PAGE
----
I have been to Krakow now 3 times and it is a pretty and clean city and it buzzes with people. But I never need to go there again (we will be there next March though on route back to Ukraine). All these old European cities seem and feel the same to me. Don’t get me wrong – if you have never been to Prague or Budapest then they are magnificent places to visit. Like Krakow they are fun for a weekend and they offer a lot of postcard picture opportunities. But when I think of Kyiv, well, this a whole other kind of magic. Kyiv is huge compared to these places and it is unique.
My one friend shared this with me when I was texting him about my last stay in Krakow, “Ronnie, I have the same thoughts! Old town in Europe is totally same. I can’t distinguish Riga and Krakow or Wrocław. Good for weekend but no way for living. Kyiv is unique, Kyiv is alive.”
The brands are everywhere and each square block feels similar. Complete with beer drinking Brits that flew in on Ryanair or EasyJet and are there for a stag party. So many travelers and tourists that local culture seems almost non-existent. And each of these old cities always have a big piazza filled with tables and chairs with restaurants that are always “nice” and busy, but never anything special or authentic. Also, there is always a McDonald’s, Star Bucks, Burger King, etc. on every corner. America is everywhere. Globalization is what we are experiencing here. And there are souvenir shops on every block too that all look identical, and most probably everything is made in China. The horses and carriages and the street vendors always add some charm but once again it all feels quite generic. Yes, for a weekend away it is fun and lovely but it is just not inspiring. That is my view.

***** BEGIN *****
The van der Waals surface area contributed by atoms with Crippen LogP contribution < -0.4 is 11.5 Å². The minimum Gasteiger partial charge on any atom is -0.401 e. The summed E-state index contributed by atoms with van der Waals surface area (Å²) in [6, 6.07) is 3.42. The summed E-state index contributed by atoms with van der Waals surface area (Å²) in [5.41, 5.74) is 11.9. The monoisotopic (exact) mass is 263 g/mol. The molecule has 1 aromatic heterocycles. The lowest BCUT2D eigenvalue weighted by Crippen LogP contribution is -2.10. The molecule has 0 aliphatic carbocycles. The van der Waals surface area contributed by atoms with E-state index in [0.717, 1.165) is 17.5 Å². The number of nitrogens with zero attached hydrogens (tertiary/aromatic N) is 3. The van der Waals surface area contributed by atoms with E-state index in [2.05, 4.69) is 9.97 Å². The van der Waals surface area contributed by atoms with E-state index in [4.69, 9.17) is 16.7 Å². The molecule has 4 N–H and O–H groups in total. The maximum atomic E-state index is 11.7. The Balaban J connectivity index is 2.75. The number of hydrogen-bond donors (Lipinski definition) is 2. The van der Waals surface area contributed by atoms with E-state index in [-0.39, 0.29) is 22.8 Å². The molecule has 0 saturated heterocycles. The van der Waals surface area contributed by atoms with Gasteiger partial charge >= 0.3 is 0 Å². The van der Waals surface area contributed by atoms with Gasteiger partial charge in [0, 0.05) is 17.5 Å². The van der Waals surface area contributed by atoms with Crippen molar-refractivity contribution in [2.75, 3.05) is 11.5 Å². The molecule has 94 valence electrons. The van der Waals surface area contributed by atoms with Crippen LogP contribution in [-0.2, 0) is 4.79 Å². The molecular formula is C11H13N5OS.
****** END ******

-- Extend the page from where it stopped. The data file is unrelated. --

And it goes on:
Now compare this to cities in Ukraine. You don’t see this kind of globalization. Kyiv and Lviv, for example, are not Americanized. Well, not yet. Yes, there are tourists, but no hoards of Brits on beer drinking romps. Kyiv does have cobble streets, churches, and beautiful old buildings, like In Krakow, but it does not have a generic feel about it. And that is what makes Ukraine so interesting and appealing.
Here are a few pics from Krakow. If you went there you would enjoy it, but I can’t say I experienced anything magical that would draw me back. Perhaps it is because it is a small city. Kyiv, on the other hand, is way way bigger. I like Poland and from my few stays in Krakow I did experience a lot of warmth and gentle people. Poland is good to Ukraine and this is something to embrace. Thank you Krakow. You helped us on our journey.